Published on : Thursday, July 27, 2017
The Hotel Viru is an iconic hotel at the centre of Tallinn, the Estonian capital, where, during the Soviet occupation, many foreign tourists, mostly Finnish were accommodated. The hotel was also a hotbed for the KGB.
This year, Hotel Viru turns 45. From the outside, it looks much like it did when it was built in 1972, but inside, the hidden 23rd floor reveals an eerie past of KGB surveillance. The hotel these days is a symbol of the KGB espionage with its bugged ashtrays and “special rooms” for “special guests”.
Officially, Hotel Viru has 22 floors. The 23rd floor housed the KGB radio centre, where agents were stationed to capture radio signals and relay information back to the Soviet government. Parts of the third floor were used to listen in on the hotel’s most prominent guests, foreign journalists and Estonian exiles.
Today, the radio room is a time capsule of a bygone era. The musty smell of the abandoned room, now a museum, still lingers. Sheets of paper strewn across the room, smashed radio equipment, and an ashtray filled to the brim with cigarette butts speak to how suddenly the room had been vacated on an August night in 1991 with the collapse of the Soviet Union.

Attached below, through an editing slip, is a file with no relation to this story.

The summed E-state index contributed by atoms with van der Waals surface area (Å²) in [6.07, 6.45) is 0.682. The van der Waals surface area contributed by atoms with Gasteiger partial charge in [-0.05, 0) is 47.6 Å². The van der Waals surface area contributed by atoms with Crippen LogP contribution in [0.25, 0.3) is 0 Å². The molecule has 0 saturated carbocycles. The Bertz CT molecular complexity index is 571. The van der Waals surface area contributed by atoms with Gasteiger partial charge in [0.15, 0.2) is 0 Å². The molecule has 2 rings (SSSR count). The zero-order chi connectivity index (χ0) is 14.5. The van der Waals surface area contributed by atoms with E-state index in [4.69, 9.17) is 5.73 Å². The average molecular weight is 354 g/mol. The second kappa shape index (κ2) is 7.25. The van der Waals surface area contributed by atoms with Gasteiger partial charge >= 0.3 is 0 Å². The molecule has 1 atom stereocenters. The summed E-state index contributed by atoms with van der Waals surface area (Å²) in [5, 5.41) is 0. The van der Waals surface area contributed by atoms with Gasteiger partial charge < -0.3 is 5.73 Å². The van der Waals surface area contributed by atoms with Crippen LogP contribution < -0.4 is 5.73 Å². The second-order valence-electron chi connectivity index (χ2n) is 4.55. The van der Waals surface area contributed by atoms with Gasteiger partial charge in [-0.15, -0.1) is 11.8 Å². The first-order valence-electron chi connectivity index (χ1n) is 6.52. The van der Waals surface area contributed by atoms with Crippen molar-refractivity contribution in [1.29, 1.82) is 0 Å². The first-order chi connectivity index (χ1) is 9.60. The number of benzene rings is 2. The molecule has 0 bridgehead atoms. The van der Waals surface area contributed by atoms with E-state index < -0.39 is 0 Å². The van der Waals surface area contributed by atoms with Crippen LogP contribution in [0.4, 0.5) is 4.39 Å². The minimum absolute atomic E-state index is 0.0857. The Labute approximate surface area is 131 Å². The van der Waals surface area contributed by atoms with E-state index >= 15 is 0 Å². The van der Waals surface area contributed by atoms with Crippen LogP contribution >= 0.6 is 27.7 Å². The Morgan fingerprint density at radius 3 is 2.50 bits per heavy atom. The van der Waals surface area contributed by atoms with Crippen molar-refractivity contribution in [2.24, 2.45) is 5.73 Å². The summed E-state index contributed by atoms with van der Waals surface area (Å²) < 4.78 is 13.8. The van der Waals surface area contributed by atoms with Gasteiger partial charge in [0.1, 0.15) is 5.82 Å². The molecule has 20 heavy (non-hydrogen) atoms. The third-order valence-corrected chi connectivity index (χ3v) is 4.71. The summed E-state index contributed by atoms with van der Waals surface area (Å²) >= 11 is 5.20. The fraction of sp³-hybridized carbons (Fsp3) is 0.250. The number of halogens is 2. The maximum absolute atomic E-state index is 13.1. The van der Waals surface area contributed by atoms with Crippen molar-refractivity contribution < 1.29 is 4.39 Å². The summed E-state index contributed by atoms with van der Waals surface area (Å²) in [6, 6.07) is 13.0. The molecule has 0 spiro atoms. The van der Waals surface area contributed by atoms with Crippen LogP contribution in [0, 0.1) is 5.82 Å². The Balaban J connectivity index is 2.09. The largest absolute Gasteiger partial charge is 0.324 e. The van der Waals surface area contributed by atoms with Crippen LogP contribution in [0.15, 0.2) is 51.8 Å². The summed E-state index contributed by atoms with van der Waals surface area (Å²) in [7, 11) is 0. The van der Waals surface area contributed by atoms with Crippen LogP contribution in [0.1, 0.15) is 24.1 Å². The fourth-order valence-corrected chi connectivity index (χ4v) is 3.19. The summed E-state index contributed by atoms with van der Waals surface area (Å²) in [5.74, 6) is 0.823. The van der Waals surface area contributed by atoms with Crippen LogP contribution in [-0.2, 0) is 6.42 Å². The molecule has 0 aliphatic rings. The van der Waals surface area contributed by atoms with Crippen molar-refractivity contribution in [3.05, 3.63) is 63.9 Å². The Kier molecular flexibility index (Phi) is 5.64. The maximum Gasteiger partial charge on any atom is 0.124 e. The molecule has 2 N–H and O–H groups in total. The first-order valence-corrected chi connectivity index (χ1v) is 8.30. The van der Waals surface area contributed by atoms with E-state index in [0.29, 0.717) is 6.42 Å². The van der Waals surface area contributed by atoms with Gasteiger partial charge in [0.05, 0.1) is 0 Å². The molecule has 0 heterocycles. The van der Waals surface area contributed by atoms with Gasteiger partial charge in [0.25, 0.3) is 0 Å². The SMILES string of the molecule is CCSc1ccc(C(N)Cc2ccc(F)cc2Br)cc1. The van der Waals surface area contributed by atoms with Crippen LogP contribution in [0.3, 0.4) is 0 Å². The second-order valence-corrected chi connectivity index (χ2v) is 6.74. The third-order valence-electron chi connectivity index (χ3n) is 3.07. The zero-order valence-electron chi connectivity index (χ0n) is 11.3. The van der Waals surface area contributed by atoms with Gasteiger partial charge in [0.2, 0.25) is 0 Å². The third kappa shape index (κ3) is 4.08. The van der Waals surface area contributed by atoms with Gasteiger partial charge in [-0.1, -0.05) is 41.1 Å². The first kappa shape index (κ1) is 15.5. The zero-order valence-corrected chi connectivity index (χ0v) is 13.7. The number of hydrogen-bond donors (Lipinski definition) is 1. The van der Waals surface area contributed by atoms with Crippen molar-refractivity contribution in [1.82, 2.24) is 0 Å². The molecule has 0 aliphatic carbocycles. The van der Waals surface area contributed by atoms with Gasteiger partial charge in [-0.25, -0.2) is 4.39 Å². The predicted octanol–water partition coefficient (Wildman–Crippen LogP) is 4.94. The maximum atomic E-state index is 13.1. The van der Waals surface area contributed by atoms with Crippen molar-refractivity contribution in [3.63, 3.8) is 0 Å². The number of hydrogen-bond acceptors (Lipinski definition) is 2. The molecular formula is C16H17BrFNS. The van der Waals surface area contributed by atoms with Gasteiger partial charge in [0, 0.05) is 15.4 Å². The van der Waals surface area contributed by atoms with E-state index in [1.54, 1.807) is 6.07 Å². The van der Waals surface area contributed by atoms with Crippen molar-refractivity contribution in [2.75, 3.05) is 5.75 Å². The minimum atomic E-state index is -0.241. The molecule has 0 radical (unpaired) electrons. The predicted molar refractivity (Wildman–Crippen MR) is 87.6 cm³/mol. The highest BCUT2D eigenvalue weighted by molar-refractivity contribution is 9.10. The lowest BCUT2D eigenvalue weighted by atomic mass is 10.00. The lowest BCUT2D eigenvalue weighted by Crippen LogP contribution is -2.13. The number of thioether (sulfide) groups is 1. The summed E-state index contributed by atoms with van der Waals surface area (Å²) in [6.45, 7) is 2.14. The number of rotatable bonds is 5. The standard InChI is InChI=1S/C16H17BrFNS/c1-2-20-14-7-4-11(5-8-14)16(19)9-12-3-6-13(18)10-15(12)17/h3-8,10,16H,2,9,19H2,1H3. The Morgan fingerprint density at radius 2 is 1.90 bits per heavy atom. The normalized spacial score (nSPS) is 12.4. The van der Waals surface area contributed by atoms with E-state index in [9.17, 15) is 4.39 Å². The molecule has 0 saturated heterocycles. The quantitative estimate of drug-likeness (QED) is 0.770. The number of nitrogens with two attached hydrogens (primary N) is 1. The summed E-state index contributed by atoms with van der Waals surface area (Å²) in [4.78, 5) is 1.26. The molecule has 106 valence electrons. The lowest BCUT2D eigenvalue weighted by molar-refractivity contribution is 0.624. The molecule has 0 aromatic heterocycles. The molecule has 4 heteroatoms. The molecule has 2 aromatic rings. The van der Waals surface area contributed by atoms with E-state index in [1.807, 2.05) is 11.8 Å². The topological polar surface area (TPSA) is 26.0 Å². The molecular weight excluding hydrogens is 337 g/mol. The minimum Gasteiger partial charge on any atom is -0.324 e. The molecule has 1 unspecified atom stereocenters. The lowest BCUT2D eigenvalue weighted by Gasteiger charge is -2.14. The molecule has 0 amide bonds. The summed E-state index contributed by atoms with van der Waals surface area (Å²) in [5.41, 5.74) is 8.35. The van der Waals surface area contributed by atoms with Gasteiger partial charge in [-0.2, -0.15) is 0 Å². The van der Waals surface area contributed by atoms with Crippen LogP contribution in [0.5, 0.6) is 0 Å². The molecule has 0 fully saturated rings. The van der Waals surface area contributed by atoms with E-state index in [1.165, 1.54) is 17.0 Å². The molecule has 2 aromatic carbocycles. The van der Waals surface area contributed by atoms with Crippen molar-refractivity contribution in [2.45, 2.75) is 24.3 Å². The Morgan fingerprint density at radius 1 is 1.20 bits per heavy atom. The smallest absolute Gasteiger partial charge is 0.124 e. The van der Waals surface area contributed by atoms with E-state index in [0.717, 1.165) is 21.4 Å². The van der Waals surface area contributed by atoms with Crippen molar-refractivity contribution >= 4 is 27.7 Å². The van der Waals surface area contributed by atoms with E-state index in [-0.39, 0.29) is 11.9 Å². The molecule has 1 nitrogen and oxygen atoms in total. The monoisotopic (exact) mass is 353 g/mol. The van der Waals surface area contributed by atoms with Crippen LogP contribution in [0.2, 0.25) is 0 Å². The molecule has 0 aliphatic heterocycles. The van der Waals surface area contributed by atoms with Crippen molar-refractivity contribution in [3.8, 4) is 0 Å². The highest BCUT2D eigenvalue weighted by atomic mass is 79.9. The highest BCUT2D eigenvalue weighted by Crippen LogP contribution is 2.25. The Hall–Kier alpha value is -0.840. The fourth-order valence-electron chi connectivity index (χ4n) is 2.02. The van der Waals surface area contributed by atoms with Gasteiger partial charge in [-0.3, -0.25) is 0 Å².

At the height of the Cold War, the room belonged to the Soviet secret police. KGB agents pried on hotel guests through wiretaps placed in ash trays, bread plates and special rooms designated especially for foreign visitors.
After Estonia was occupied by the Soviet Union in 1944, it had almost no contact with the outside world. Until the 1960s, few tourists visited Tallinn. In 1963, a ferry line between Helsinki and Tallinn finally opened a window to the other side, bringing in 15,000 tourists a year.
To meet the growing number foreign visitors, the Hotel Viru was built. It was Tallinn’s first “skyscraper”, a type of building that had never been seen before in Estonia.
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